QA Non-Conforming Balls


Editor's Note: This is the latest in a weekly Q&A feature from The Golf Channel's Chief Technical Advisor Frank Thomas. To submit a question for possible use in this column, email
Dear Frank...
Frank, Im interested in experimenting with a few non-conforming golf ball brands for the fun of it, but wonder if the heavier weight of these balls can cause unique damage to the driver face with repeated use, or expedite any flattening of the face that would result after a few years of normal, consistent driver use with conforming balls (per your recent letter to another golf enthusiast). Thanks. ' Matt, San Francisco.

Sorry to hear that you are interested in trying a non-conforming ball. These are advertised as going farther but in many cases may not go as far as a conforming ball.
Now to the question; a heavier harder ball will generally have more of an effect on the face than a softer lighter ball. The reason for this is that at impact the face will deform a little more if the ball is not as yielding and does not in itself deform. This in combination with a slight increase in weight will put more stress on the face. With todays balls (conforming balls) these effects are minimal. There is more of an effect from the higher head speeds than the properties of the ball. The difference in the weight of a nonconforming ball compared to a conforming ball is not enough to make any noticeable difference to the face of the club.
There are so many conforming balls which will go farther than almost all the nonconforming balls, that you are better off having fun finding one of these. In my opinion there isnt 20 yards left in the golf ball irrespective of any limiting standards. So dont be mislead. Golf is a game where you need to be honest with yourself.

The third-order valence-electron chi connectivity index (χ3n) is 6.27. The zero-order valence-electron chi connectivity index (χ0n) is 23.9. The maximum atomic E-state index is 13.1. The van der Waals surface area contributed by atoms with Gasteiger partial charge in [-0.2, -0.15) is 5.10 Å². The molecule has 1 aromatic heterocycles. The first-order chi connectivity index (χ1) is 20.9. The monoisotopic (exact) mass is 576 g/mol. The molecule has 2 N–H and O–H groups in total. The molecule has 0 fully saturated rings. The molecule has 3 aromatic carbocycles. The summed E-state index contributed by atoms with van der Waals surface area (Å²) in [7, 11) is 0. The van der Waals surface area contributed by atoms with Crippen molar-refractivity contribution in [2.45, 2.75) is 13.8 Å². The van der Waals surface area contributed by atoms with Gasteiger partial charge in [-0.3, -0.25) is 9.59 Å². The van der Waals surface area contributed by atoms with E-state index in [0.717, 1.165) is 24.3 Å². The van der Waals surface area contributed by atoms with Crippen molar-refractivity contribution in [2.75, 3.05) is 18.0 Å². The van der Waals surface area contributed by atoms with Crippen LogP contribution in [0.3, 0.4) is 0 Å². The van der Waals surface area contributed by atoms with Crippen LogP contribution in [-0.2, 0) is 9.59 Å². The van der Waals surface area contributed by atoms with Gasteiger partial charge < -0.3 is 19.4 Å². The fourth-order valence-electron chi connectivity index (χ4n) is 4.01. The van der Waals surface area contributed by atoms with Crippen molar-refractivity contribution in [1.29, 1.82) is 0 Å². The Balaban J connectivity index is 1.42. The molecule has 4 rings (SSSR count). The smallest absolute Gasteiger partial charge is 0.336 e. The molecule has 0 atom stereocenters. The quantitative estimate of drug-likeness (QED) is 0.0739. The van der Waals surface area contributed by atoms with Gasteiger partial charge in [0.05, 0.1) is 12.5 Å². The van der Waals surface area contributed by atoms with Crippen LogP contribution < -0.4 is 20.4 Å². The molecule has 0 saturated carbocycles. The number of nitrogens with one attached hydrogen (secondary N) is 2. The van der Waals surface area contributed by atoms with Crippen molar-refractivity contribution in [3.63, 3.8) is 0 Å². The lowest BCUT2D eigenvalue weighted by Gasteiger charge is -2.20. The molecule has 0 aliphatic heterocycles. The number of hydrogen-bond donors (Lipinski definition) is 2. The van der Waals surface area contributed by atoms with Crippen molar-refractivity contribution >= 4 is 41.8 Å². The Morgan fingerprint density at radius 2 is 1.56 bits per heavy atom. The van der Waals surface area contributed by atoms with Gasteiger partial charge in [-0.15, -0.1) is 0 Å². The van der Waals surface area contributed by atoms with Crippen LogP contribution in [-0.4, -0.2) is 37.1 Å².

I am trying to resolve my two drivers. I have a 2001 design 320cc head, 9.5 degree loft and another one that is from 2003 and is a 440cc, 9.5 degree deep face driver. Oddly, I really prefer the older club. It has a lower ball flight, but the ball hits the ground running. The newer club does indeed have a higher trajectory, but the ball lands softly. I can't accurately judge the relative carry between them, other than estimate they are not that different. I definitely get better results with the older club. Now, am I a dinosaur, or am I missing something because I don't doubt the idea that the deep face drivers are the way to go. Is there any prospect of the major manufacturers producing any 'low trajectory' drivers, or should I continue to load up at the used club store? By the way, I really don't want to tinker with what is an admittedly non Spalding guide swing. I carry the ball about 250 yards, and the low trajectory ball will hop, skip and jump anywhere from 20 to 60 yards. The high one doesn't do much once it hits. P.S. It's actually hard to go back and forth between the clubs at the driving range because the deep face is so big! ' Steve, Philadelphia, PA
There is one rule of thumb that I almost always use in cases like this. If you like it what you have and carry the ball 250 yards with your existing club and get a 20- to 60-yard roll DONT CHANGE A THING.
Making friends is not always easy, so when you have one hold onto it for as long as possible.
Your 2001 driver is not bad technology. In fact things are not changing as fast as they did between 1995 and 2000. Some small changes have been made and you can certainly get a 440 cc driver to perform like your 320 cc driver if you are prepared to mess around with loft, shaft flex and a number of things which may become very frustrating.
Some manufacturers are moving back to smaller drivers i.e. 425 cc. The main reason why the 460 cc head is still so popular is that the limit is at 470 and whenever a limit is established the assumption is that right below it must be the best. Very few golfers (if any) can detect the performance differences of 100 cc. It is not the volume which is important but rather the c.g. location and a face configuration which is most forgiving over a wider area. Even then the differences are small.